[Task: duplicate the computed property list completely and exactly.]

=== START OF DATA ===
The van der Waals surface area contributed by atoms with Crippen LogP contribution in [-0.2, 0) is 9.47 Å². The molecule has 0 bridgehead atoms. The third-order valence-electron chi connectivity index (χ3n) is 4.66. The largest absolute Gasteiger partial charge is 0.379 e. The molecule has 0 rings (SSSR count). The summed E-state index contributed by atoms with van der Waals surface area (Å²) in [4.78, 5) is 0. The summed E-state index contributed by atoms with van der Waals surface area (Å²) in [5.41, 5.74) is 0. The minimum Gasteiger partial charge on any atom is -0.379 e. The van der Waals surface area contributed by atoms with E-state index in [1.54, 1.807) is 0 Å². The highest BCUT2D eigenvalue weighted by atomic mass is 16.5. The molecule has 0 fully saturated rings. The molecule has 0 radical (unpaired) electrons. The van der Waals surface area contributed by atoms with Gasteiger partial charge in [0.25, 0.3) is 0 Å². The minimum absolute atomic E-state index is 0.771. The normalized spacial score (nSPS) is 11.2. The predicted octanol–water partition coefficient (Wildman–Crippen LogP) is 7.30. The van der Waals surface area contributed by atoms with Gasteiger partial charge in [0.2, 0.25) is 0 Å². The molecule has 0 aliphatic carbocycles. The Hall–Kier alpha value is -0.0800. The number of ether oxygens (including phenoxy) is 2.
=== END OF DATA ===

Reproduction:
The van der Waals surface area contributed by atoms with Crippen LogP contribution in [-0.2, 0) is 9.47 Å². The molecule has 0 bridgehead atoms. The third-order valence-electron chi connectivity index (χ3n) is 4.66. The largest absolute Gasteiger partial charge is 0.379 e. The molecule has 0 rings (SSSR count). The summed E-state index contributed by atoms with van der Waals surface area (Å²) in [4.78, 5) is 0. The summed E-state index contributed by atoms with van der Waals surface area (Å²) in [5.41, 5.74) is 0. The minimum Gasteiger partial charge on any atom is -0.379 e. The van der Waals surface area contributed by atoms with E-state index in [1.54, 1.807) is 0 Å². The highest BCUT2D eigenvalue weighted by atomic mass is 16.5. The molecule has 0 fully saturated rings. The molecule has 0 radical (unpaired) electrons. The van der Waals surface area contributed by atoms with Gasteiger partial charge in [0.25, 0.3) is 0 Å². The minimum absolute atomic E-state index is 0.771. The normalized spacial score (nSPS) is 11.2. The predicted octanol–water partition coefficient (Wildman–Crippen LogP) is 7.30. The van der Waals surface area contributed by atoms with Gasteiger partial charge in [0.2, 0.25) is 0 Å². The molecule has 0 aliphatic carbocycles. The Hall–Kier alpha value is -0.0800. The number of ether oxygens (including phenoxy) is 2.